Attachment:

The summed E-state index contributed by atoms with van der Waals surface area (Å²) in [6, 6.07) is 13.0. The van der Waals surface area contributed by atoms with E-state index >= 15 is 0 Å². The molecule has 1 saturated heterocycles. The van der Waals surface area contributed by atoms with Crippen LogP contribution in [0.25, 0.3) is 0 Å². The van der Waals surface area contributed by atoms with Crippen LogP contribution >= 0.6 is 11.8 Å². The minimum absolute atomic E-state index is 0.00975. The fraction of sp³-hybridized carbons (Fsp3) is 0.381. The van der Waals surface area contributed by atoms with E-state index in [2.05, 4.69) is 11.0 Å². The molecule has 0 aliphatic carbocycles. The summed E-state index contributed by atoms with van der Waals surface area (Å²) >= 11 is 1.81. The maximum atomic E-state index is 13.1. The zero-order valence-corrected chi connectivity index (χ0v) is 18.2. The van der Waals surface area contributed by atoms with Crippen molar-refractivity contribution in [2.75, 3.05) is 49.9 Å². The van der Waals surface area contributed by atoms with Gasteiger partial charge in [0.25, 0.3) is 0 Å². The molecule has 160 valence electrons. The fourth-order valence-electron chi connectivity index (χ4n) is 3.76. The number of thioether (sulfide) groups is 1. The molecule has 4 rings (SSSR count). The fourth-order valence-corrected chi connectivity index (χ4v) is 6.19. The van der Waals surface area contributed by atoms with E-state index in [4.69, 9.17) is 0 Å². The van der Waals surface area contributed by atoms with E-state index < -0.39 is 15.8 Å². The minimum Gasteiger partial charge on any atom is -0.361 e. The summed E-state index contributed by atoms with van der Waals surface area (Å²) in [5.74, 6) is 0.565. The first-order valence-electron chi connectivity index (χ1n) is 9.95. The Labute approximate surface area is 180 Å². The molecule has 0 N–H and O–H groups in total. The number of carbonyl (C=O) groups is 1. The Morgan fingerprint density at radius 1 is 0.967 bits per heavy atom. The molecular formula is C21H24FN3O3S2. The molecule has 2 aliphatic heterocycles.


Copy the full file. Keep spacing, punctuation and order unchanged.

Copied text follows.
The summed E-state index contributed by atoms with van der Waals surface area (Å²) in [6, 6.07) is 13.0. The van der Waals surface area contributed by atoms with E-state index >= 15 is 0 Å². The molecule has 1 saturated heterocycles. The van der Waals surface area contributed by atoms with Crippen LogP contribution in [0.25, 0.3) is 0 Å². The van der Waals surface area contributed by atoms with Crippen LogP contribution >= 0.6 is 11.8 Å². The minimum absolute atomic E-state index is 0.00975. The fraction of sp³-hybridized carbons (Fsp3) is 0.381. The van der Waals surface area contributed by atoms with E-state index in [2.05, 4.69) is 11.0 Å². The molecule has 0 aliphatic carbocycles. The summed E-state index contributed by atoms with van der Waals surface area (Å²) >= 11 is 1.81. The maximum atomic E-state index is 13.1. The zero-order valence-corrected chi connectivity index (χ0v) is 18.2. The van der Waals surface area contributed by atoms with Crippen molar-refractivity contribution in [2.75, 3.05) is 49.9 Å². The van der Waals surface area contributed by atoms with Gasteiger partial charge in [0.25, 0.3) is 0 Å². The molecule has 160 valence electrons. The fourth-order valence-electron chi connectivity index (χ4n) is 3.76. The number of thioether (sulfide) groups is 1. The molecule has 4 rings (SSSR count). The fourth-order valence-corrected chi connectivity index (χ4v) is 6.19. The van der Waals surface area contributed by atoms with E-state index in [4.69, 9.17) is 0 Å². The van der Waals surface area contributed by atoms with E-state index < -0.39 is 15.8 Å². The minimum Gasteiger partial charge on any atom is -0.361 e. The summed E-state index contributed by atoms with van der Waals surface area (Å²) in [5.74, 6) is 0.565. The first-order valence-electron chi connectivity index (χ1n) is 9.95. The Labute approximate surface area is 180 Å². The molecule has 0 N–H and O–H groups in total. The number of carbonyl (C=O) groups is 1. The Morgan fingerprint density at radius 1 is 0.967 bits per heavy atom. The molecular formula is C21H24FN3O3S2. The molecule has 2 aliphatic heterocycles.